For prompt-based models, Austin et al. (arXiv 2021) showed that interaction can work, with clear short clarifications from users leading the model to make suitable updates.
Program synthesis is a closely related field with a long history. The key difference between that work and the work in NLP is that the input is not in natural language. So far, most work in NLP has not connected to that literature, but there is great scope for using it in systems and data collection.
In programming by example (PBE), the desired program is expressed by providing examples of what the user wants. Systems generate programs that satisfy the examples, rank them by some criteria, and interact with users to work out the correct one. Zhang et al. (UIST 2020) proposed a few ways to help this refinement process: (1) allow users to label parts of their examples (e.g. for RegEx generation, say a character is part of a class of possibilities like digits), (2) generate new examples that are close to the provided ones, but capture important variations that can distinguish between potential programs. For (2), they also use clustering to group the generated examples for rapid reading. However, those ideas still leave the actual synthesis process as a black box. Their next paper, Zhang et al. (CHI 2021), visualises the synthesis process in three ways. Most interestingly, they present the search tree over regular expressions and allow users to mark particular paths to be avoided or tried first. This format compactly captures the search, providing a picture of what the system is doing and a natural way to influence it.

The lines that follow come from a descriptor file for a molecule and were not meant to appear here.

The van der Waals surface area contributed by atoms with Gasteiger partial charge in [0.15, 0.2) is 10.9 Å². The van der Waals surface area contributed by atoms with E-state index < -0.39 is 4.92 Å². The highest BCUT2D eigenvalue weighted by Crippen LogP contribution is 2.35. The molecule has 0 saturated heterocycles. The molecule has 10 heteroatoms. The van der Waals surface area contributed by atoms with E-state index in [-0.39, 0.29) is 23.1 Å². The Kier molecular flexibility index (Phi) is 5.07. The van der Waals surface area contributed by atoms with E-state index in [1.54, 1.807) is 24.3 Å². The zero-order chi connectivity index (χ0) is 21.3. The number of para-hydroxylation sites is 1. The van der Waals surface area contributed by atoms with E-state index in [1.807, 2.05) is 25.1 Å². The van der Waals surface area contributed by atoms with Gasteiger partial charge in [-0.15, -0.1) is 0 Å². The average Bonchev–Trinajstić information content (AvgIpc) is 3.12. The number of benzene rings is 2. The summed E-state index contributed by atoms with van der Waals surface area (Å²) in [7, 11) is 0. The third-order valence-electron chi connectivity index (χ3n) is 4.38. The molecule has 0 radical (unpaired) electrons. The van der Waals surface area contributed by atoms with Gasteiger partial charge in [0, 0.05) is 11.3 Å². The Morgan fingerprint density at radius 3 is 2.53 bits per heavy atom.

For visualisations, Wang et al. (CHI 2021) built a system where users specify examples of how data should be used to make points in a plot and then synthesis methods infer the general transformation needed.